Characteristics of Maturity


          “till we all come to the unity of the faith and of the knowledge of the Son of God, to a perfect man, to the measure of the stature of the fullness of Christ; that we should no longer be children, tossed to and fro and carried about with every wind of doctrine, by the trickery of men, in the cunning craftiness of deceitful plotting, but, speaking the truth in love, may grow up in all things into Him who is the head—Christ—from whom the whole body, joined and knit together by what every joint supplies, according to the effective working by which every part does its share, causes growth of the body for the edifying of itself in love” (Ephesians 4:13-16).

          Every concerned father wants to see his child grow and mature physically into adulthood. The same concern can be said about God and His spiritual children.

          It is clear from Ephesians 4:13-16 that God has planned and made ample provisions for His children to grow from spiritual infancy into adulthood. From this text, note these four characteristics of maturity found in it:

          Stability. For all of us, life has its winds, storms, and floods (Matthew 7:24-27); but this truth does not mean your mental, emotional, and/or spiritual states must be tossed to and fro and carried about by your circumstances. A mature person is one who exercises sufficient self-control over his mind, soul, and spirit that he is steady and consistent when life is not.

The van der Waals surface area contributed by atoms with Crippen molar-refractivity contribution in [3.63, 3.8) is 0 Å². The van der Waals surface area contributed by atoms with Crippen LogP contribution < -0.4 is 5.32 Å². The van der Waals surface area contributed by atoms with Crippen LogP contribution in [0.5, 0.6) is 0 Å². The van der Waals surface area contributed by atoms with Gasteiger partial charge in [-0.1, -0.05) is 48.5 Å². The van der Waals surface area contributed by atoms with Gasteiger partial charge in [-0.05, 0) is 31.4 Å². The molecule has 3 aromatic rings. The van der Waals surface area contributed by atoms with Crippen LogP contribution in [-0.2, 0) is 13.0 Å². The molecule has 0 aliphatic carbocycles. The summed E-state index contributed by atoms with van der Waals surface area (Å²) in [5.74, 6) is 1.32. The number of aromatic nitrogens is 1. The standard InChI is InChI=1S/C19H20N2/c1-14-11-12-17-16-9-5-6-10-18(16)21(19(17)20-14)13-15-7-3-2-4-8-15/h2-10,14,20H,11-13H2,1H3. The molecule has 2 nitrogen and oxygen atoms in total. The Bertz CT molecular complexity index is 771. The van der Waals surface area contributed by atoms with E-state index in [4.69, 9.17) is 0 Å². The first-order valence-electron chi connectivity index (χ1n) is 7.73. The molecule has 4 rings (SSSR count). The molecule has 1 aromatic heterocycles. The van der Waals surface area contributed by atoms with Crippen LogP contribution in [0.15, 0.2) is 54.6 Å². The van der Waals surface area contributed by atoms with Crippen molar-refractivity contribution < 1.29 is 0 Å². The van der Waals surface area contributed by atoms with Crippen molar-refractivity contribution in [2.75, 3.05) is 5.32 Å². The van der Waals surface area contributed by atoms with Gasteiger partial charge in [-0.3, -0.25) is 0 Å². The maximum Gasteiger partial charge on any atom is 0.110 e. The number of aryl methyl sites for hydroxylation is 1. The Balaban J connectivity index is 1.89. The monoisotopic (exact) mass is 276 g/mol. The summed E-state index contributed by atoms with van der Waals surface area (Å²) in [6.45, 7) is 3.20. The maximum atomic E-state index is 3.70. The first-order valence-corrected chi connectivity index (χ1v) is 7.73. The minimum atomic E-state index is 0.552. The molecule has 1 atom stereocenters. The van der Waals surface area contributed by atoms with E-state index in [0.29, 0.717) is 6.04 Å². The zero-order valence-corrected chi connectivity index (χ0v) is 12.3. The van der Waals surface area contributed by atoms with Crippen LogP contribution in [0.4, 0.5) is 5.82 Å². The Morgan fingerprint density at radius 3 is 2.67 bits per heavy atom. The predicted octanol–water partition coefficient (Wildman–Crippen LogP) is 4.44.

Discernment. Children are easily beguiled by tricksters and deceivers. Their great strength of innocently trusting others is exploited by the unscrupulous. A mature person is one who is wise as a serpent in discernment, yet harmless as a dove in conduct (Matthew 10:16).

          Balance. “Speaking the truth in love” necessitates maturity. An unbalanced focus on either speaking the truth or being “loving” will not say what needs to be said in a way it needs to be said. Maturity balances what is said with how it is said so that neither truth nor love is shortchanged.

          Responsibility. “Every part does its share.” Immature people are irresponsible. They are skilled at making excuses instead of doing their part. In the body of Christ, the spiritually mature are never a detriment to the growth and edification of the body.

          May it never be said of you what was said of the spiritually immature Christians in the first century: “For though by this time you ought to be teachers, you need someone to teach you again the first principles of the oracles of God; and you have come to need milk and not solid food” (Hebrews 5:12).

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Author: jchowning

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